This story has been archived from the Sunday, August 21, 2005

Friends push each other to finish line

Goldsmith makes winning move once runners reach Golden Stairs


Lisa Goldsmith, a 40-year-old massage therapist from Nederland, led a feel-good group of older women Saturday in winning her first Pikes Peak Ascent in 2 hours, 50 minutes and 2 seconds.

Goldsmith held off a charge by three-time Ascent champion Cindy O’Neill (1998-2000) of Manitou Springs about a quarter-mile from the rocky summit’s finish line.

O’Neill, 43, finished second in 2:50:40. Colorado Springs’ Connillee Walter, 32, was third in 3:03:32.

Anita Ortiz, 41, of Eagle was unsuccessful in her bid to win a fifth straight Ascent. Hampered by a lingering foot injury, she finishedfourth in 3:05:13.

Over the hill? Instead, they’re among the first to stand atop it.

“We’re not dead yet,” said O’Neill, a triathlete and runner who’s actually getting faster as she gets older. She won the 2000 Ascent in 2:50:52, the last time she competed in this race.

Goldsmith and O’Neill are friends, having met in 1984. They attended the same college, North Texas State. They found themselves moving to Colorado at about the same time. Still, said Goldsmith, being close can only go so far on race day.

O’Neill’s strategy was to let Goldsmith go, then reel her in above tree line. “I knew I could run the top pretty well,” O’Neill said. “By A-Frame (tree line), I could start seeing her on the switchbacks.”

O’Neill closed to within five seconds. Goldsmith could feel her just behind. O’Neill was, almost literally, breathing down her friend’s neck at the end of a 13.32-mile race up a 14,115-foot mountain.

“She was uncomfortably close,” Goldsmith said, minutes after finishing. “At the same time, it makes racing fun.”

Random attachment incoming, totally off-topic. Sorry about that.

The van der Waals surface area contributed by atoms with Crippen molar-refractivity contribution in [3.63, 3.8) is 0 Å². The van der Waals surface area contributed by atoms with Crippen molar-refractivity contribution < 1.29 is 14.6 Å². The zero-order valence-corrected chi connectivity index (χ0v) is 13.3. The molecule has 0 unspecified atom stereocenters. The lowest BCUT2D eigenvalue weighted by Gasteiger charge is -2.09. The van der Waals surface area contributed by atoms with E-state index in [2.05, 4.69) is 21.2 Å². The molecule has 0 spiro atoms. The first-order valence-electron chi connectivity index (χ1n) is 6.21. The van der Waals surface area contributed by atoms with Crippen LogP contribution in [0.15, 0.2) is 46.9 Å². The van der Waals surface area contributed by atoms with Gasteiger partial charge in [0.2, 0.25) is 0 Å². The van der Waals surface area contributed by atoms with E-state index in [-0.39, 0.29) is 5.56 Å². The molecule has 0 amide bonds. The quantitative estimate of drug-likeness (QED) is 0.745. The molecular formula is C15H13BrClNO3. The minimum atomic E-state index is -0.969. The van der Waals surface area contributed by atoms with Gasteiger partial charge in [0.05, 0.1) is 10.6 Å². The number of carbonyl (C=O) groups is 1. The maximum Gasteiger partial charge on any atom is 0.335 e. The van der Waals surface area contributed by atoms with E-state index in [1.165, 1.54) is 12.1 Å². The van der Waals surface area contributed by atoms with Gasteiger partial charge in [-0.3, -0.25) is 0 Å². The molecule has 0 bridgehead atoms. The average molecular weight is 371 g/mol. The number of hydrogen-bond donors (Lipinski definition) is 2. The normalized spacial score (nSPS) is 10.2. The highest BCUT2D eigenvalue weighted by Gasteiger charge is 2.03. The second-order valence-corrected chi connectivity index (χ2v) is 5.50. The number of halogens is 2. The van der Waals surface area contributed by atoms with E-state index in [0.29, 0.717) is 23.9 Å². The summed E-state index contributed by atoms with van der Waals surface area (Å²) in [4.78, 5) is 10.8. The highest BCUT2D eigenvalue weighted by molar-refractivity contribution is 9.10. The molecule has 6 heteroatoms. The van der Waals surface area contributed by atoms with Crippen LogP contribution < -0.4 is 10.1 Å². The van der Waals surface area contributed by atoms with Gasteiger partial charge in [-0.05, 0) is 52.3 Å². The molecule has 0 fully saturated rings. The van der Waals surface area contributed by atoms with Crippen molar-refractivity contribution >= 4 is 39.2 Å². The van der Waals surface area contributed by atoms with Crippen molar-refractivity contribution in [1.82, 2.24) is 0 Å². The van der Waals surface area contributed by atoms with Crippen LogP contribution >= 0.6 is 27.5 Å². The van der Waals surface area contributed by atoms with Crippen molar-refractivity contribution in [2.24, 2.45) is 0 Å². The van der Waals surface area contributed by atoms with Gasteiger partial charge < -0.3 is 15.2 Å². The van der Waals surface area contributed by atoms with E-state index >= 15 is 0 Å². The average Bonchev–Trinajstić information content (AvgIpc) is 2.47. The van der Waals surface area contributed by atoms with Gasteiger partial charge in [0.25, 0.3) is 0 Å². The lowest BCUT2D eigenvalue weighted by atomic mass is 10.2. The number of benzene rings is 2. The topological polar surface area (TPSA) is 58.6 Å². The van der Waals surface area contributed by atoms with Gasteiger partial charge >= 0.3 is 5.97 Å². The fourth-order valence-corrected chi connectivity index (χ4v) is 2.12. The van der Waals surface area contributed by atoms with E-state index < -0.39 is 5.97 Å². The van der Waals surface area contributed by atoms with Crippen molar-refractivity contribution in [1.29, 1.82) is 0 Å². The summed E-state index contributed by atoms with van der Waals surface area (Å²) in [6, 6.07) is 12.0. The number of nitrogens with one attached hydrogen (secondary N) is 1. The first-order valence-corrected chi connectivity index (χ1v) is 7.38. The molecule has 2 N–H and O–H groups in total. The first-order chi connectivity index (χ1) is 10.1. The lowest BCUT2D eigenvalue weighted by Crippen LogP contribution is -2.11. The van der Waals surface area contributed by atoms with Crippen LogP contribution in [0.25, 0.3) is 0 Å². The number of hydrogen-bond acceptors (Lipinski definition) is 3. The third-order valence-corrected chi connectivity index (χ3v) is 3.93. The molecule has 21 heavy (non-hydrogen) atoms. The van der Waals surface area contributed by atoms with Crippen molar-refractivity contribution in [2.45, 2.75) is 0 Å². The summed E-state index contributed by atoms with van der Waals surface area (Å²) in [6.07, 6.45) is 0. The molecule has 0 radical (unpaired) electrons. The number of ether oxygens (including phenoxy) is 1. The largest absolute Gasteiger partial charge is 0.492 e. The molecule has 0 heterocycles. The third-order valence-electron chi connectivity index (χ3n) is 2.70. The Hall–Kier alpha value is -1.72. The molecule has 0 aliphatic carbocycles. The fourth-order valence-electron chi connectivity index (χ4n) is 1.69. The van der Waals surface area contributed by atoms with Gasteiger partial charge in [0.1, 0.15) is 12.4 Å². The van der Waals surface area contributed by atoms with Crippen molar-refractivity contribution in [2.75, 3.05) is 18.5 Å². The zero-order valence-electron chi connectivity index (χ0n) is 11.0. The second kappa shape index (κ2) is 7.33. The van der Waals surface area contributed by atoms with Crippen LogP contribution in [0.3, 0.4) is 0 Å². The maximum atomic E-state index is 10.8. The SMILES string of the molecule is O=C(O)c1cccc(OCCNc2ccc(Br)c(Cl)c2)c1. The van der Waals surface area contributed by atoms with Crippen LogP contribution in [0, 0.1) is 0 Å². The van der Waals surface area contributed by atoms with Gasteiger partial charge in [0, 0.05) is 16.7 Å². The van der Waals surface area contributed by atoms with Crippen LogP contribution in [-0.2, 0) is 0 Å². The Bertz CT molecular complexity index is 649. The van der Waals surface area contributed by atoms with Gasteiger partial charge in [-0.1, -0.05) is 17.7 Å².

They reached the infamous 16 Golden Stairs — they’re not really steps, but grueling switchbacks with the finish line so close each runner could hear spectators screaming for them.

That’s where Goldsmith made her move.

“She just powered up,” O’Neill said. “She really deserved it because she just powered up that last bit and I know she was hurting.”

A former Colorado Springs resident, Goldsmith was a top road cyclist from 1988 to 1993. She made the U.S. national team and won a national championship in 1988 before “burning out” and quitting the sport.

This year marked the Ascent return of both runners. Goldsmith hadn’t raced here since 1997, when illness had her thinking about quitting at Barr Camp. Instead, she walked most of the way to the finish, a hard result to stomach for an elite athlete.

Goldsmith looked light years from burning out Saturday.

“It says a lot about experience and this kind of running,” she said when asked why three 40-and-over runners managed such success. “It’s tough. Running has a lot to do with perseverance and maturity, not giving up and not getting too discouraged.”


Copyright 2005, The Gazette, a division of Freedom Colorado Information. All rights reserved. Used with permission.

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